It is not an incestuous relationship, but it is riddled with perfidy, conflicts of interest, inefficiency and great anger. The relationship between business and the Government of Kenya, the whole government and not just the national government, is a strange one. Nurtured since pre-independence it has survived SAPs, PEVs, quasi-sanctions and five changes of government and three changes of the constitutional order. It is the only relationship that is perfectly symbiotic and mutually benefitting. It is an indictment of hope over sense, faith over logic.
The easiest way to assess the insidiousness of the relationship is to examine the ranks of the monied and the landed. For months now we have been discussing the Coast Land Question, with the President and his Cabinet Secretary, and the National Land Commission promising that the problem will be solved once and for all. But a not-so-casual examination of the land records of the Coast, where they can be found, will swiftly demonstrate that all this talk hides more than it reveals.
The number of former public officers and civil servants who happen to own and operate beach hotels sitting on land "allocated" to them in the 1960s, 1970s, 1980 and 1990s is a veritable Who's Who of the senior ranks of Jomo Kenyatta's and Daniel Moi's regimes, as well as former parliamentarians, army officers, policemen and "business associates" of the former presidents. Indeed, if there is a former member of the Cabinet in either regime who does not own a beach plot, that must be the rare Minister who ran afoul of Mzee and Baba.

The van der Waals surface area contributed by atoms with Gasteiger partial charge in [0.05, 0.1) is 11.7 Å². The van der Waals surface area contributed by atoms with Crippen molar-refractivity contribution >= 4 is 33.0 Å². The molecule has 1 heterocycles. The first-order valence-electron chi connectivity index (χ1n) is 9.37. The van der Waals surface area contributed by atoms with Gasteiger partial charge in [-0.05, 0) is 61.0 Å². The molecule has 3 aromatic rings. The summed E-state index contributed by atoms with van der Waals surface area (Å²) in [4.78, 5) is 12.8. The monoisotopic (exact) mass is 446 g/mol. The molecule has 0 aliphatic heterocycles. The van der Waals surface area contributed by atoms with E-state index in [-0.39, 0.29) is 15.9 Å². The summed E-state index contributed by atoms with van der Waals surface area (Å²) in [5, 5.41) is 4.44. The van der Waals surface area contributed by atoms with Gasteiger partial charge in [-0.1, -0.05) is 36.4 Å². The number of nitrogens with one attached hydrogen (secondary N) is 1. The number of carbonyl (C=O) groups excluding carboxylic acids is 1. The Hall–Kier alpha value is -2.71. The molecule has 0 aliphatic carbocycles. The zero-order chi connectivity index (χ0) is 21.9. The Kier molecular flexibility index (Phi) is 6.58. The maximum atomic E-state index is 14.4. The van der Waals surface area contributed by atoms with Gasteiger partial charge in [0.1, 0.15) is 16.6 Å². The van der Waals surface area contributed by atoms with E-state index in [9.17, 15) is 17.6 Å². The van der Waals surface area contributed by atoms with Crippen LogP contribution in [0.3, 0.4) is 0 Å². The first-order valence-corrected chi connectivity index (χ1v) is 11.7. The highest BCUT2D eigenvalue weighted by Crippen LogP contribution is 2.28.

So it is no surprise that business welcomes with open arms a new Bill to further regulate the securities industry, especially the so-called "advisors" offering financial and investment advice. You would think that the Bill is a solution to a problem that has bedevilled the financial sector what with the number of Kenyans getting ripped off by financial institutions. You would be horrifically wrong. The principle aim of the Bill is to establish another "authority" which shall levy fees and do precious little to solve the problems for which it was originally set up to do anyway. It's secondary aim will be to use the resources it has accumulated for the express purpose of joining the rest of the Government of Kenya in investing in the real estate sector by building a massive office building and charging exorbitant rents to those who have the balls to pay.
And in a decade or so when a review of the law that led to its establishment is done, it is almost certain that a new report recommending a "restructuring" of the sector will recommend mergers of regulatory agencies "and streamlining" process by establishing a new super-agency. And the wheel will have turned full circle and we will be where we left of a decade earlier. What should make you smile in a light-bulb moment of realisation is that the men or women chosen to head these authorities have had deep and lasting relationships with the Cabinet Secretaries making the decisions, or their Principal Secretaries. And the ones appointed to "investigate" the problems in that sector and recommend the establishment of the authority are connected to those that will be appointed.
While in the past the sole purpose of the Central Government was to transfer prime land assets to favoured sons and daughters, the scarcity of such land and the conflicts now inherent in land have required the National Government to transfer financial assets or control of financial assets or control of the agencies that oversee the management of financial assets from the government to favoured sons - and daughters. What we have done is exchanged one part of the machinery of perfidy from land to finance without solving national problems - or indeed any problems.